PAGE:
Monday, July 13, 2015
Greece desperately needs the European Central Bank to restart money flows to re-open up its shuttered banks. And finally Europe strikes a deal after marathon talks for the Greek bailout.
The leaders hammered out the agreement at the marathon overnight meeting in Brussels, after weeks of frantic diplomacy sparked by Greece walking away from a previous bailout program.
Fast running out of money, Greece faced an awful choice: Accept the conditions demanded by the only people willing to lend it money, or leave the euro.
Finance officials will reconvene later Monday to talk about how to support Greece while the details of the bailout are being negotiated.
First, the economy has deteriorated sharply in recent weeks, damaging Greece's already fragile finances still further.
Under pressure from skeptical voters, some European leaders wanted ironclad guarantees that they wouldn't be throwing good money after bad. Europe and the IMF have already lent Greece about 233 billion euros since 2010.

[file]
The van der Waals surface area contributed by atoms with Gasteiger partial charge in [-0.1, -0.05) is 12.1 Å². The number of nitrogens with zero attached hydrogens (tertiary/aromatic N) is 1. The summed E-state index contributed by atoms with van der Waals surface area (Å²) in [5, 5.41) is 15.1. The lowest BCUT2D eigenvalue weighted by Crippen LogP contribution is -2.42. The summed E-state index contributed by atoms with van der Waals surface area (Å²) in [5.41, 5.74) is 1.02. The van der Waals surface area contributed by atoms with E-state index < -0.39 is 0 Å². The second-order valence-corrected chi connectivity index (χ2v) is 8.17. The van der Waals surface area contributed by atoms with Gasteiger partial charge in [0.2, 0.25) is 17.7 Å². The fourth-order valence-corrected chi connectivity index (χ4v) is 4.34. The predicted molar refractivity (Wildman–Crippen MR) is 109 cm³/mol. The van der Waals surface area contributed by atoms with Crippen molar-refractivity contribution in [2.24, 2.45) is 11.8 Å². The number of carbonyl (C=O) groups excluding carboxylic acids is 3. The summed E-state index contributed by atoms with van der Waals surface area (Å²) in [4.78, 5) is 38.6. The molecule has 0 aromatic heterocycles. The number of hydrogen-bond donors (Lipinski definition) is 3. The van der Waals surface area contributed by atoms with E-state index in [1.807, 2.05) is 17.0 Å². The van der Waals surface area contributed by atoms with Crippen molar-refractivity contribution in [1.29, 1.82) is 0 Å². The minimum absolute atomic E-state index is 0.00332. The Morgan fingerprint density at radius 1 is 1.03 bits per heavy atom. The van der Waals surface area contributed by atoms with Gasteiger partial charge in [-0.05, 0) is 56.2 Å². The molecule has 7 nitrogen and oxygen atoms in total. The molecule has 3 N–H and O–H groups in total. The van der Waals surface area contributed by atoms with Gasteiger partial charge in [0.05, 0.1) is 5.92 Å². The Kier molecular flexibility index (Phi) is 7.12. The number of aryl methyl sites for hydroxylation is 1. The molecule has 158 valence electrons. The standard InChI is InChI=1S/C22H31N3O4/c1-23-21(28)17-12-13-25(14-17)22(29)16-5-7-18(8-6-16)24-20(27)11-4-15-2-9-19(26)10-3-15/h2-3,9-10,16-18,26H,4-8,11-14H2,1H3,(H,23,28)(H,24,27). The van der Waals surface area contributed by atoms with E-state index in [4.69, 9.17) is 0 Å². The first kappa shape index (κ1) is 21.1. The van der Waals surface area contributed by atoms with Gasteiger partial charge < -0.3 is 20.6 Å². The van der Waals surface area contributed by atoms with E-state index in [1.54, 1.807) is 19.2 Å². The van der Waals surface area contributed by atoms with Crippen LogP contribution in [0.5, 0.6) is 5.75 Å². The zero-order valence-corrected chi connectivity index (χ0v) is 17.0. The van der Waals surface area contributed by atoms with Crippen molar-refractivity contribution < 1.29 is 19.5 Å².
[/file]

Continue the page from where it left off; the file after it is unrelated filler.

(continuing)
Monday's deal requires Greece to give access to bailout monitors on the ground in Athens - including officials from the IMF, a point Tsipras resisted to the last.
Without a new bailout, Tsipras knew Greece's descent into economic chaos would accelerate, bringing the country ever close to exit from the euro.
Greece's banks have been shut for two weeks, and cash withdrawals are capped.
Assuming Greece accepts a broader overhaul of the economy, there are still other potential roadblocks standing in the way of a third bailout.
Now over to you
Do you think this $96 billion bailout is enough to help Greece? How will this third bailout be different from the rest? Will the European leaders learn to trust Alexis Tsipras again? How long do you think this will take? Share your opinions and thoughts in the comments below.
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